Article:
Prader–Willi syndrome (PWS) is a complex neurobehavioral/metabolic disorder which is due to the absence of or lack of expression of normally active paternally expressed genes from the chromosome 15q11-q13 region. PWS can occur due to a de novo deletion in the paternally inherited chromosome region; because the individual inherited two copies of chromosome 15 from their maternal parent; or due to imprinting defects which lead to lack of expression of the genes in the region. Clinical features of PWS include hypotonia and poor feeding in infancy which almost always requires some type of assisted feeding for a period of time. Hypotonia and low muscle mass is present throughout life. The accumulation of excess body fat typically begins around age 2 years if the diet is not restricted. Ultimately, the central neurological defect associated with the condition causes PWS patients to sense that they are starving and signals them to further conserve energy and to significantly increase their caloric intake. PWS patients at this stage are food obsessed and constantly food seeking – they are hyperphagic. They will wake up at night to eat, steal food, bargain for food, steal money to buy food, eat frozen food, pet food, or spoilt food, or consume non-food items. Mental retardation, growth hormone deficiency, behavioral problems, including aggressive behaviors and neuroendocrine abnormalities are also characteristic of PWS.
Prader-Willi Syndrome (PWS) is the most common syndromic form of obesity and may affect between 350,000 and 400,000 individuals worldwide. Both sexes and all races and ethnicities are affected. The Prader-Willi Syndrome Association USA (PWSA [USA]) estimate prevalence at 1 in 15,000 and the Foundation for Prader-Willi Research (FPWR) cites an incidence of 1 in 15,000 births. The International Prader-Willi Syndrome Organization states that between 1 in 15,000 and 1 in 30,000 people have Prader-Willi syndrome and OrphaNet reports a prevalence of 1 to 9 in 100,000 and 1 in 25,000 births.
The death rate among PWS patients has been estimated at 3% per year at all ages, more than twice that of the general population. Among older PWS patients, much of the mortality and morbidity is associated with obesity and diabetes. In infants, the most common cause of death is respiratory failure and/or infection. Once hyperphagia, the hallmark symptom of PWS, presents in children, hyperphagia-related deaths become much more common and include accidents (including those related to hyperphagia and related food seeking behaviors), gastric rupture, choking, and obesity.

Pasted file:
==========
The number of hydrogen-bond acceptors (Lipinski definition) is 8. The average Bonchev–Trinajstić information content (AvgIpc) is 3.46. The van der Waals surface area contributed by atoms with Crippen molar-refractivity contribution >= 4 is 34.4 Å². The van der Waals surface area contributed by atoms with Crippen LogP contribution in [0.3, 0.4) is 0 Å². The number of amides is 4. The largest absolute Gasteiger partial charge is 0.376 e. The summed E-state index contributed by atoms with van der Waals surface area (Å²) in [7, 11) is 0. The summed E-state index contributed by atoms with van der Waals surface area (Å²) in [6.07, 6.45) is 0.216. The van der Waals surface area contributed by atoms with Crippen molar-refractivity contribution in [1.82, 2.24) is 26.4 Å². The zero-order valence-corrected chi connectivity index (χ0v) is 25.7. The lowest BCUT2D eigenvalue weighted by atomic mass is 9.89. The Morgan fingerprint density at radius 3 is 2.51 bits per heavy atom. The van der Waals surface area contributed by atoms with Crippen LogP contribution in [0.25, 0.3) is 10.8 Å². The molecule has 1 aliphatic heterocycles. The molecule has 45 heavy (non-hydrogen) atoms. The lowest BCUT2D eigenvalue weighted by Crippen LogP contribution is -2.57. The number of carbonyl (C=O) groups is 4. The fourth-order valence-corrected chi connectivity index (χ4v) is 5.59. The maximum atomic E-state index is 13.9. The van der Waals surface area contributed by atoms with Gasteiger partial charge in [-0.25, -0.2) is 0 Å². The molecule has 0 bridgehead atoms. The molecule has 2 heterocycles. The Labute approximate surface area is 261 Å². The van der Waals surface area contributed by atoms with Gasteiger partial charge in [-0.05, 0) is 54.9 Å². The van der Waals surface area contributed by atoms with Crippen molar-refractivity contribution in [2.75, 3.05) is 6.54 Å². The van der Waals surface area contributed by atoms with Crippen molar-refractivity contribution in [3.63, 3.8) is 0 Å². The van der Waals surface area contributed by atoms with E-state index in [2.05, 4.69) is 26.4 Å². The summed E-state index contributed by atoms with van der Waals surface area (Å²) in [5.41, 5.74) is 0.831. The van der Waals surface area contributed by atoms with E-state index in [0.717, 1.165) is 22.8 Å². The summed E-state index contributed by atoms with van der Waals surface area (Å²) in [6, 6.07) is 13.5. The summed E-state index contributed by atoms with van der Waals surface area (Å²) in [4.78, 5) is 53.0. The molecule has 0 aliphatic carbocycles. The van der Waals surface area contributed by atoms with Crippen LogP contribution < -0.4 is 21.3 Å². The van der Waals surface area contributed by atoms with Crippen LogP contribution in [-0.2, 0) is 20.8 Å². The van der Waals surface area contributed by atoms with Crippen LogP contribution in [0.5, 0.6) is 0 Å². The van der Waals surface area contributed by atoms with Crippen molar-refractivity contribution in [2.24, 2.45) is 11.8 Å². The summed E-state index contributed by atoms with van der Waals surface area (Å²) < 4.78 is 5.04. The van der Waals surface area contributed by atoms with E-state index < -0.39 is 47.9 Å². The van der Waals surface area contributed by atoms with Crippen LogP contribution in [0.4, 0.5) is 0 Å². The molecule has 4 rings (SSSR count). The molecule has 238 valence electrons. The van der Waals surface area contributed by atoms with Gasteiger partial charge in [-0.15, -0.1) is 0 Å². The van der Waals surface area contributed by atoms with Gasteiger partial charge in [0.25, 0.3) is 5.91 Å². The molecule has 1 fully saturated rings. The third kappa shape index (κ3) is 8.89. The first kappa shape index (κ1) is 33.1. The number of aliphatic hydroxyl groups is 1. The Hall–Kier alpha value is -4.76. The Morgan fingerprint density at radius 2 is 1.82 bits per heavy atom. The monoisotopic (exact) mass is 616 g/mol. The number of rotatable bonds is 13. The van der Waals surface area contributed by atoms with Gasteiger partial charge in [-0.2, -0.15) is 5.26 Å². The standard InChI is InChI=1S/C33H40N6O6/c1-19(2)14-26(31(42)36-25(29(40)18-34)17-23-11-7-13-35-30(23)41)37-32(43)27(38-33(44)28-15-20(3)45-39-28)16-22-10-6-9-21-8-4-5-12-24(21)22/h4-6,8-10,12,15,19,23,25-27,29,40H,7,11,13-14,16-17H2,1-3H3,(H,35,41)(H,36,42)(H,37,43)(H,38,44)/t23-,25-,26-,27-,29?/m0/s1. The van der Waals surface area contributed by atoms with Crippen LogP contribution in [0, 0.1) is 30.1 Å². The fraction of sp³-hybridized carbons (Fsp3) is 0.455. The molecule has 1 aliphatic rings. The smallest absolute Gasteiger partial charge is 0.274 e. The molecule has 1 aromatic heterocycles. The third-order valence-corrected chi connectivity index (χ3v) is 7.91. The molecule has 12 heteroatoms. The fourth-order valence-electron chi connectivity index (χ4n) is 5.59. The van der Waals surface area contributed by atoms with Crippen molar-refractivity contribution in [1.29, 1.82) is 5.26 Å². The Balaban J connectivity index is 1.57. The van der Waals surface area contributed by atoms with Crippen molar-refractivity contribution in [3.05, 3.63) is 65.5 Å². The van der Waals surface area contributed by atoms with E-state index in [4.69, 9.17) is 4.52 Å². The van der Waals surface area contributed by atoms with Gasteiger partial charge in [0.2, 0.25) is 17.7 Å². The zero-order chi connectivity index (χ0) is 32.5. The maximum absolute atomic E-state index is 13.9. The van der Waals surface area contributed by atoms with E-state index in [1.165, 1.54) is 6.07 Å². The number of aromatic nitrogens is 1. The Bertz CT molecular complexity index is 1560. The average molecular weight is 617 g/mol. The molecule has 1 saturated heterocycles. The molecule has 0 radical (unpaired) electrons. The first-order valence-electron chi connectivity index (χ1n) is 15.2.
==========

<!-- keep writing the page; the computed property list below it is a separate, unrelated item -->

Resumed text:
As hyperphagia presents, PWS patients become food obsessed, and are constantly food seeking. Food is often locked up and otherwise tightly regulated. This leads to behavioral complications, making the patient difficult to manage, which impacts the caregiver and other family members. Other behavioral complications occur in parallel even if they are not caused by hyperphagia.
Families including children with PWS show poorer perceived quality of life compared with families of children with other complex health conditions. They report difficulties in family functioning, communication problems, and higher numbers of conflicts. They experience significant behavioral distress, with higher than average levels of depression and feelings of isolation, anger and worry. Normal siblings of PWS children may show moderate-to- severe Post-Traumatic Stress reactions.
There is no currently approved therapeutic that effectively controls hyperphagia. The greatest unmet medical need in PWS, as determined by parents and caregivers of PWS patients is to address hyperphagia and problematic food related behaviors. These same parents and caregivers viewed reducing temper outburst severity and frequency as very important.
Additional information on Prader-Willi syndrome can be found at: